Not All Black and White
What a perfect segue for the immigrant guide put out this week by the city of Gatineau, on the Québec side of the Ottawa River opposite our national capital.
The village of Hérouxville started a huge controversy when it released a code of conduct for immigrants in 2007, which was filled with xenophobic “codes” like “It’s illegal to lapidate or kill one’s wife.” What made the Hérouxville code so controversial is that the village had precisely two immigrants, one of which was a Asian child adopted at a very young age by the Québécois family. What followed was a series of wrenching public hearings, with the fire fanned by the right-wing ADQ the led by Mario Dumont, as the rest of Canada smugly looked on and derided Québec, without a trace of irony, as the country’s most racist province.
As a francophone from outside Québec who came of age during the era of Prime Minister Trudeau, I am fundamentally in support of multiculturalism. No one should be forced to erase and forget their cultural history. However, I also believe it has to be woven into a distinctly Canadian identity. It’s unfortunate, though, that political correctness has led to many, many blunders.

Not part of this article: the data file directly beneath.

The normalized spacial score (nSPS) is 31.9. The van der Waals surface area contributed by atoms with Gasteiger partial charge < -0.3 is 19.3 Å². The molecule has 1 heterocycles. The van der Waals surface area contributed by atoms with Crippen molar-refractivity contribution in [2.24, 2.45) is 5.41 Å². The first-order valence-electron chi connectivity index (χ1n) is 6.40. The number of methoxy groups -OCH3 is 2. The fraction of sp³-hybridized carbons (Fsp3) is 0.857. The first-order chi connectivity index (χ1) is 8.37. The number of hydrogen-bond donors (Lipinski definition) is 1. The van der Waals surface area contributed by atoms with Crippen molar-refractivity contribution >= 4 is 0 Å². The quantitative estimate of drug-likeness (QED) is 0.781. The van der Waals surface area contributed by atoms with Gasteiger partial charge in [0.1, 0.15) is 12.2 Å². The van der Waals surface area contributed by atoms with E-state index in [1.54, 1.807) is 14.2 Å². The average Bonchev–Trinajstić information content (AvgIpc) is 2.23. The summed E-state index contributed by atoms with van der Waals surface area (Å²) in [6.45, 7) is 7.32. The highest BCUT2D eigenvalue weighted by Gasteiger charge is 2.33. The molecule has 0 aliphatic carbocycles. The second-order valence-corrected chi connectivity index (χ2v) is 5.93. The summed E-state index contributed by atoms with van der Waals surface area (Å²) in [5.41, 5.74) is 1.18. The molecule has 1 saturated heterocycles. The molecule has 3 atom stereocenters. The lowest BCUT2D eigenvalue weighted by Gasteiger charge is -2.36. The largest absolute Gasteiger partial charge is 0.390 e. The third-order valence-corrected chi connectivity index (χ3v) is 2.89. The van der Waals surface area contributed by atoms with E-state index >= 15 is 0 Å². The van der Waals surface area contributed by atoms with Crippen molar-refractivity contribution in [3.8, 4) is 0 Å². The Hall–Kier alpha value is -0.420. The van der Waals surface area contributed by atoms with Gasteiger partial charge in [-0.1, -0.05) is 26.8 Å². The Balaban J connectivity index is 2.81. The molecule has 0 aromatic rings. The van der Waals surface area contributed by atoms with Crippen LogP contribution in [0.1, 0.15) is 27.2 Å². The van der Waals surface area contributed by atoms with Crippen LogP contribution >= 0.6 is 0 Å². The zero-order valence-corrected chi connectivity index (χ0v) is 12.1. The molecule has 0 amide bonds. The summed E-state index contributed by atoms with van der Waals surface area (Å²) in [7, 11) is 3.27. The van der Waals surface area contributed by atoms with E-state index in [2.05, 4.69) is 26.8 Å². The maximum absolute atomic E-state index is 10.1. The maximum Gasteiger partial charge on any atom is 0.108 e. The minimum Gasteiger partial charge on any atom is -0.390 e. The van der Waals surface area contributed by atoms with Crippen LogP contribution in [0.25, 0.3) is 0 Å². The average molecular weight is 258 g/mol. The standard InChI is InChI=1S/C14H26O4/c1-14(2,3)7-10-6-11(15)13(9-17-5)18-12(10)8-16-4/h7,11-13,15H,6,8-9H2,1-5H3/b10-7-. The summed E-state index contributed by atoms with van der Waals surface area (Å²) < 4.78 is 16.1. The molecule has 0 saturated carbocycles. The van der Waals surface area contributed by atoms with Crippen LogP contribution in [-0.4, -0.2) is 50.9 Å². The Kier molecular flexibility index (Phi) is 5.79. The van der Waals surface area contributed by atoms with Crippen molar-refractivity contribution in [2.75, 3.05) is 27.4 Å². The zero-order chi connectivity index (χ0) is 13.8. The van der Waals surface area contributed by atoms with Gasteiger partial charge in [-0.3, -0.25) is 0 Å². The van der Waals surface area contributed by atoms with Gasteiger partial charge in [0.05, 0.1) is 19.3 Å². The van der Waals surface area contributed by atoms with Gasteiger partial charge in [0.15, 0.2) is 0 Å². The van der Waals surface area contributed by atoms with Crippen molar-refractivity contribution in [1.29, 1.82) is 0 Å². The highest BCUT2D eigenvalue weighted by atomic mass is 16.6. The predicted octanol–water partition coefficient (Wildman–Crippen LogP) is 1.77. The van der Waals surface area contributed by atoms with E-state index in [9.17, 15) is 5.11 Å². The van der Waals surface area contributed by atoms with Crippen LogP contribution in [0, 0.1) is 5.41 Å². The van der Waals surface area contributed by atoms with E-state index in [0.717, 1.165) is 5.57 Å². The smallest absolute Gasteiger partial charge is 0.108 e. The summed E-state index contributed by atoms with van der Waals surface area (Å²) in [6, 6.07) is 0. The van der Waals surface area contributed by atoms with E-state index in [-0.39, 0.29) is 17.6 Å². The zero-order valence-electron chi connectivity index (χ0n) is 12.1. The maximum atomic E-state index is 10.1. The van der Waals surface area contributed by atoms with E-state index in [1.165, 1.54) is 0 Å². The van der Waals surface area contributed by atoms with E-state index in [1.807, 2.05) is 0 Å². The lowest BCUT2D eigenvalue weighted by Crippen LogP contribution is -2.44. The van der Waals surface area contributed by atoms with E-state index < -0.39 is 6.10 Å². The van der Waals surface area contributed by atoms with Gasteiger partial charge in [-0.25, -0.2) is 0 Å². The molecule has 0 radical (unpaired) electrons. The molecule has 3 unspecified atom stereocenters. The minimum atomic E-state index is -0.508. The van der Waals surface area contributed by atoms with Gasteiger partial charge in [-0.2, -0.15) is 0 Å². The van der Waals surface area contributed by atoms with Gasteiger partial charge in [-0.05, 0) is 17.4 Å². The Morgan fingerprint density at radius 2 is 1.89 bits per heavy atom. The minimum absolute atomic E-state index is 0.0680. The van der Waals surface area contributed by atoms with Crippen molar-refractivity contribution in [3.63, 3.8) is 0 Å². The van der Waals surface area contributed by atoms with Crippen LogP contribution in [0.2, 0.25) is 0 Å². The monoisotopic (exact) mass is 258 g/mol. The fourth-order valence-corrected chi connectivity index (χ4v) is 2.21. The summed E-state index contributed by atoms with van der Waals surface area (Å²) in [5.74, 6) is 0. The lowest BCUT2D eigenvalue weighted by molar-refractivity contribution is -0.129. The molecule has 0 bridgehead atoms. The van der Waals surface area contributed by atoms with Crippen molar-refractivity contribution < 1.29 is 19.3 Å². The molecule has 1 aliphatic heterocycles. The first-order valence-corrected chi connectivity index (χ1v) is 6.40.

There are very valid reasons why some people chose to leave their own country to come to Canada. In some cases, the reasons are economic; in others, the reasons are persecution and war. That said, there’s nowhere in the world I could go and expect my “Canadianess” to trump local values, nor would it be reasonable for me to expect that. Indeed, when in Rome, one has to do as the Romans. To some extent, that has to be true in Canada as well, except that what made Canada distinct in the last half-century or so is that there wasn’t an outright expectation that immigrants had to deny their essential identity and assimilate into a melting pot. The expectation was more one of integration coupled with mutual respect.
I hate to admit it, but there is, at least in my mind, a link between this controversy and my fucking neighbours.